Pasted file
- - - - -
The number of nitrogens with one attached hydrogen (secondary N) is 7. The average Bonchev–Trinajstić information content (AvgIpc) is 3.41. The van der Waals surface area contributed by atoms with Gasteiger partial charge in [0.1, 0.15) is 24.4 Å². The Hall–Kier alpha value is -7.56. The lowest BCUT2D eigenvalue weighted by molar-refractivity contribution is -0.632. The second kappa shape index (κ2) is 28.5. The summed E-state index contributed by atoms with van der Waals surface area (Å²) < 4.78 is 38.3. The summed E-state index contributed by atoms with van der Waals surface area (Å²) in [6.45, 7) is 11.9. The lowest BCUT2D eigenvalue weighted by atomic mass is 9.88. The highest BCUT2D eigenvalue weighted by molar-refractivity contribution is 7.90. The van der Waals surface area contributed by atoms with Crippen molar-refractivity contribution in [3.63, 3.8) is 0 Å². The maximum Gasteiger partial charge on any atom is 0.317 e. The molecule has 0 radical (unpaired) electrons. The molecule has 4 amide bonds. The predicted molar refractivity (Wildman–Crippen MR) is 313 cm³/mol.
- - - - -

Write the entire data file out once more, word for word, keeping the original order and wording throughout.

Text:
The number of nitrogens with one attached hydrogen (secondary N) is 7. The average Bonchev–Trinajstić information content (AvgIpc) is 3.41. The van der Waals surface area contributed by atoms with Gasteiger partial charge in [0.1, 0.15) is 24.4 Å². The Hall–Kier alpha value is -7.56. The lowest BCUT2D eigenvalue weighted by molar-refractivity contribution is -0.632. The second kappa shape index (κ2) is 28.5. The summed E-state index contributed by atoms with van der Waals surface area (Å²) < 4.78 is 38.3. The summed E-state index contributed by atoms with van der Waals surface area (Å²) in [6.45, 7) is 11.9. The lowest BCUT2D eigenvalue weighted by atomic mass is 9.88. The highest BCUT2D eigenvalue weighted by molar-refractivity contribution is 7.90. The van der Waals surface area contributed by atoms with Crippen molar-refractivity contribution in [3.63, 3.8) is 0 Å². The maximum Gasteiger partial charge on any atom is 0.317 e. The molecule has 0 radical (unpaired) electrons. The molecule has 4 amide bonds. The predicted molar refractivity (Wildman–Crippen MR) is 313 cm³/mol.